New Release Review: The Bureau: XCOM Declassified

Alright, there’s no other way to start this other than with a flashback to 2010, when videogame magazines were dying, not completely dead. I remember flipping through a magazine (who knows which one) and seeing a preview for “XCOM” while thinking, “Holy ****, no way!” It was about time a sequel, or a re-imagining of one of the greatest games of all time, emerged from wherever X-COM had been lurking like a terror from the deep. Then, I quickly scanned the article, and was met with massive disappointment. My beloved X-COM was getting turned into what looked like an action game. A first person shooter/detective game. What? Why couldn’t they just remake the original? There are so many first person action games out, and no friggin’ strategy titles on consoles. Why is this happening? Three years later and that’s still true, but I have the distinct feeling that 2K heard that question enough times to throw together X-COM: Enemy Unknown for a much-celebrated 2012 release. Enemy Unknown was a game worthy of the X-COM name, and frankly it was what the fans had been wanting for years. It had just about everything but the hyphen.

A little less than a year after EU’s release, the highly questioned 2010 “XCOM” is finally being released as The Bureau: XCOM Declassified. Now it’s a 3rd person tactical shooter, and I’m here to tell you that it’s a hell of a fun ride for fans of the series and newcomers alike. But, the reason why The Bureau works as a whole is because it’s prequel to Enemy Unknown, and was released after EU. I’ll explain further after I get all of the game review formalities out of the way.

The Bureau: XCOM Declassified takes place in the year 1962 with the Cold War looming heavily over the United States military brass. You’re William Carter, a Special Agent tormented by his past, but he rocks a mean suit Mad Men style and damn it, he gets the job done — that’s why he’s been recruited to XCOM. The aliens are invading, you see, and only the best are being called to fight this alien menace and keep earth out of the clutches of these otherworldly beings. As commander of your own squad of XCOM agents, you, as William Carter, will outfit your team with weapons, gear and perhaps even give them a nice lime green dress shirt with a brown vest, because you’re deadly and stylish.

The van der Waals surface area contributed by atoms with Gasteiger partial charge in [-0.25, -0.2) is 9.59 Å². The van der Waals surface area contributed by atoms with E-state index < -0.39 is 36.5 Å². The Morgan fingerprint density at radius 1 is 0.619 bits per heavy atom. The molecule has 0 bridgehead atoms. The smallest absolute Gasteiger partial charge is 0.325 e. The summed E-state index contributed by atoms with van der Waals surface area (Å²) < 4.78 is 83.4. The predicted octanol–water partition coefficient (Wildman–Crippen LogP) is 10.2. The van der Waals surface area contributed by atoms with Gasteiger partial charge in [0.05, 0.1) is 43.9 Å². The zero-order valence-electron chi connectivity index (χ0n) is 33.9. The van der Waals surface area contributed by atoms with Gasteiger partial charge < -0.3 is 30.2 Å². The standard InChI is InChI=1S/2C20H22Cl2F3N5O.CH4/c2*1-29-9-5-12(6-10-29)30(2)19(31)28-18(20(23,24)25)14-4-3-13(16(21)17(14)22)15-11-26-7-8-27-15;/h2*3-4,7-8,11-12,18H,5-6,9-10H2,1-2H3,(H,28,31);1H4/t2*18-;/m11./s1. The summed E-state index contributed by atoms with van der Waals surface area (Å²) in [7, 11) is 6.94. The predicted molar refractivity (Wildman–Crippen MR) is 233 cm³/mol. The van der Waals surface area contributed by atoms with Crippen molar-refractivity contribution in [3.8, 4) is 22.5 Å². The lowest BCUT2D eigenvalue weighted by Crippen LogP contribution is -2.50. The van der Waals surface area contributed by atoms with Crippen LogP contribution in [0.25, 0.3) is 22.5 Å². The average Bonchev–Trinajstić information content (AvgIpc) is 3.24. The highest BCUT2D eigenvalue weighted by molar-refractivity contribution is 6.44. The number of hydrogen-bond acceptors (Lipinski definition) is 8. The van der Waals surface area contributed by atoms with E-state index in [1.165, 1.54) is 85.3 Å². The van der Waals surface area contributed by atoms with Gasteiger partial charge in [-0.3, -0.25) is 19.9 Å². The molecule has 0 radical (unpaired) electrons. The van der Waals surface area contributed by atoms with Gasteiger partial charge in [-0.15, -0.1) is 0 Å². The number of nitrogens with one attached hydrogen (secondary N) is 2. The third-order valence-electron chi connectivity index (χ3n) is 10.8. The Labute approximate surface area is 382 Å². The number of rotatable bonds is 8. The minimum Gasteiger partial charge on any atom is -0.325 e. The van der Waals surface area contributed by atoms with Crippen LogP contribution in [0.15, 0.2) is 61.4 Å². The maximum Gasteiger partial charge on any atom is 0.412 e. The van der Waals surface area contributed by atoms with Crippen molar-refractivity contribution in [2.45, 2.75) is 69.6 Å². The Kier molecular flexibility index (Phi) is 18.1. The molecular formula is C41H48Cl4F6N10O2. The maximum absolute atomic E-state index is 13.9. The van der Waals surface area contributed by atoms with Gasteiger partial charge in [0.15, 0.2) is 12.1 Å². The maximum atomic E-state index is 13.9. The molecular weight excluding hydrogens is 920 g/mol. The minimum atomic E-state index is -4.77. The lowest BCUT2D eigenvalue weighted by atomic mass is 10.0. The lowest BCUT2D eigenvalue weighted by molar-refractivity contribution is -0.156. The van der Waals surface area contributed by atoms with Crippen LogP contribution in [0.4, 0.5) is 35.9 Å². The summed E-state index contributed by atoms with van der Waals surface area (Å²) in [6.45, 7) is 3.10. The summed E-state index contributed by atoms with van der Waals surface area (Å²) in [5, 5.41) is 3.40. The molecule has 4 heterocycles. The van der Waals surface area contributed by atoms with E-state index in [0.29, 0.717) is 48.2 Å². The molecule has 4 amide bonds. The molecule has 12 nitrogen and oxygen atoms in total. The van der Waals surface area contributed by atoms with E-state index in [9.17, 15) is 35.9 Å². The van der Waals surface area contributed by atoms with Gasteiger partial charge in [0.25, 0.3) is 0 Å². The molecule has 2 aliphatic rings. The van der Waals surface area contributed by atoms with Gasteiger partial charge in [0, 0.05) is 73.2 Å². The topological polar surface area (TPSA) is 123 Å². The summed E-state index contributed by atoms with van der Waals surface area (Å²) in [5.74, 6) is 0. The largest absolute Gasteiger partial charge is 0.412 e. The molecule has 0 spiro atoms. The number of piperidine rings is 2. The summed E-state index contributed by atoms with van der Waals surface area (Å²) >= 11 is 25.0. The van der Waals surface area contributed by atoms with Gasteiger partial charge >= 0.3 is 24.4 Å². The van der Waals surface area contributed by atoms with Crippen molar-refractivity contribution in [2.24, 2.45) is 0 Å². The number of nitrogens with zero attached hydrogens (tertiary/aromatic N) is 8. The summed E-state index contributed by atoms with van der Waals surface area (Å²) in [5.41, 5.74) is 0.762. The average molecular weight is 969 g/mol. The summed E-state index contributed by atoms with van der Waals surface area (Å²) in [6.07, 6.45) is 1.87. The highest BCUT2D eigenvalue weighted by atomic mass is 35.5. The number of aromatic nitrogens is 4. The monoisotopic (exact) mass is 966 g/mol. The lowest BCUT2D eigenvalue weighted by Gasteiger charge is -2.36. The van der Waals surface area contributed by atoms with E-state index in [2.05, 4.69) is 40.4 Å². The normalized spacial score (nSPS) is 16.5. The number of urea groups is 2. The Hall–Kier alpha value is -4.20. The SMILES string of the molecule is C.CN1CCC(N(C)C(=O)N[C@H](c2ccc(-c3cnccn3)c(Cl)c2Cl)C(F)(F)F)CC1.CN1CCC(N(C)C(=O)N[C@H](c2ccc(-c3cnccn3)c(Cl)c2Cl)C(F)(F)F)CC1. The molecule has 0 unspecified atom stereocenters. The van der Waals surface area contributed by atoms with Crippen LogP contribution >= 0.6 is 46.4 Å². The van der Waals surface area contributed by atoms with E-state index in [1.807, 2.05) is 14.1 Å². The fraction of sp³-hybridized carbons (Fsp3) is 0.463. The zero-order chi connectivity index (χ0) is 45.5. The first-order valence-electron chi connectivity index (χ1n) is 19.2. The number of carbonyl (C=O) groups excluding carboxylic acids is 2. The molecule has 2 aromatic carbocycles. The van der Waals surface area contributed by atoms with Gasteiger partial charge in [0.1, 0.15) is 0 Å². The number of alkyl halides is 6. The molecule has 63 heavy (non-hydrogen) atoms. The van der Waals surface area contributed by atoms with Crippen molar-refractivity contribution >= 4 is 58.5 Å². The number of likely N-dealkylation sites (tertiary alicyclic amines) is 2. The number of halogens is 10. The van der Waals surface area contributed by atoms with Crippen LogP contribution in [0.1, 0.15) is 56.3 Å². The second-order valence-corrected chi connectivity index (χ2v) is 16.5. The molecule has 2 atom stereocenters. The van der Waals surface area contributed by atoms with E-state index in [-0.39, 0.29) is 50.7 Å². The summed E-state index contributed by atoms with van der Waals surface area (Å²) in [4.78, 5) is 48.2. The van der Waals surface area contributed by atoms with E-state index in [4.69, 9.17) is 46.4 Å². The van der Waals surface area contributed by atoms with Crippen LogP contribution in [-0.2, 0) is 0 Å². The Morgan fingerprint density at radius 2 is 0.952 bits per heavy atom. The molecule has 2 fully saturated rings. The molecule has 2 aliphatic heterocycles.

So fear not – The Bureau is an XCOM game through and through, it’s just at the squad level instead of the omniscient God/General level. You’ll walk around the 1962 version of the XCOM base conversing with your buddy agents, scientists, superiors and other special guests of the facility gathering intel, missions and going through dialogue trees as if XCOM, Mad Men and Mass Effect had a really beautiful love child. Yes, the Bureau looks absolutely stunning, even on this ridiculously old 360 hardware, and aside from a few framerate gripes when the action gets really hot and heavy, it runs shockingly well. Thumbs up for the optimization, 2K Marin. The game has great lighting, depth of field and a solid framerate out of the action, but one thing that stuck with me throughout my playthrough was how decidedly static the levels were.